13. I've often wondered how a final salary scheme could ever be financially viable in the long term. My reasons for thinking this are set out clearly in the BBC article linked to by the OP. Eventually, to keep going, all final salary schemes have to become Ponzi schemes, which is exactly how the state pension is funded. Ponzi schemes, as we know, pose significant risks because unforeseen events such as a slow down in new recruits to the scheme will cause it to start to collapse. Be aware that your state pension is a Ponzi scheme and if it is to be guaranteed future viability then the government will be taxing us to the brink of bankruptcy to provide that guarantee. As the baby boomers retire so all pensions will become a hot topic, lucky for them few of the younger generation understand much about pensions, for if they did they would find more selfish ways to provision for their retirement that don't involve paying for the baby boomers!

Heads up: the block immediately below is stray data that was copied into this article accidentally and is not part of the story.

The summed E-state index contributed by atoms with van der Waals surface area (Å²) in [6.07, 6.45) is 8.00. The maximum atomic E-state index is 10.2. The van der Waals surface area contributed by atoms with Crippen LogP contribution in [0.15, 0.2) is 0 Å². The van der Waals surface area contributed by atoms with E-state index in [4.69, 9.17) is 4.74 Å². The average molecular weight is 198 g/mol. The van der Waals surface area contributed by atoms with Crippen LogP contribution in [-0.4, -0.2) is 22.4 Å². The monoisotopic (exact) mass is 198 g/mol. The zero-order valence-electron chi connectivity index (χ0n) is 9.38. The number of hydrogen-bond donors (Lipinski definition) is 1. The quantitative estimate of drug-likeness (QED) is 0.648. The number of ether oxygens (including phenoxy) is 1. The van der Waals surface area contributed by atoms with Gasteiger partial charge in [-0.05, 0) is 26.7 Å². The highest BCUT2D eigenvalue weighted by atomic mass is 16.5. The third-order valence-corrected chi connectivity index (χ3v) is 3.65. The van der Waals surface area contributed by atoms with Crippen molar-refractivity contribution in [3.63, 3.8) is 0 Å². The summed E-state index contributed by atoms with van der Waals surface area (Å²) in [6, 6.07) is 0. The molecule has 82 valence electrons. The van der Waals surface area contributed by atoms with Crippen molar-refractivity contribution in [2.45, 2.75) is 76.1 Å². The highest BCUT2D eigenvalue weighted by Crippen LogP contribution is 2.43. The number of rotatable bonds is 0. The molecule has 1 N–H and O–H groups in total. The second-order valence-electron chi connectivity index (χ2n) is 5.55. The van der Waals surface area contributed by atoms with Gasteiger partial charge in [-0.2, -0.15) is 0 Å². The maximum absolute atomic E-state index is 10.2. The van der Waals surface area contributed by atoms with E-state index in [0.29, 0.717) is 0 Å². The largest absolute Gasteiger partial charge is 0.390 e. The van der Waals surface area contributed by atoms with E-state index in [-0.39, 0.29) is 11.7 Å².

14. I feel your annoyance. I'm self employed too and have been saving since I started work. My family stopped supporting me as soon as I left school. It has been very much a crusade with my girlfriend and I firmly at the helm since about 2002. Fast forward to today, and she is working on a contract basis in a public sector organisation that shall remain nameless. Now she has worked for public sector, as have I, in the past and it has always been a very annoying experience given the people's attitudes in those places but I shall try to relate only a small part of this latest experience that is relevant to what you have said. Basically, like all partners she'll come home and have a moan on the odd occasion. Nothing unusual there, just like any ordinary couple do. I've been listening quite intently and have picked up on a particularly amusing thread. It's not something that bothers my girlfriend but I have cobbled together the story from fragments and it has become very amusing to me. For instance someone on her team that earns either average, or below average wage is an admin sort. No problem there, but somehow they have managed to be duped by another team member into spending £15k on what amounts to a self hypnosis course. I can only think that this was on credit. Then, recently this same person announced they were getting their kitchen redone at a cost of about £6.5k. The situation became even more amusing to me when I heard that this is in fact a divorced lady with children. These are not events that have happened a while ago, they are quite fresh! The sheeple, they live among us, or, we among them ... A good deal of them work in the public sector and it is no surprise to me to hear them make those kinds of remarks. Their logic would run something along the lines of making a connection between their vague idea of your job and the media making a fuss about house prices falling and then assuming that you being stung and justly so. Of course, they couldn't be further from the truth as you have related to us, but this is how their minds work. Use it to your advantage and screw with their heads Maybe even encourage them to take hypno therapy courses at £15k a pop!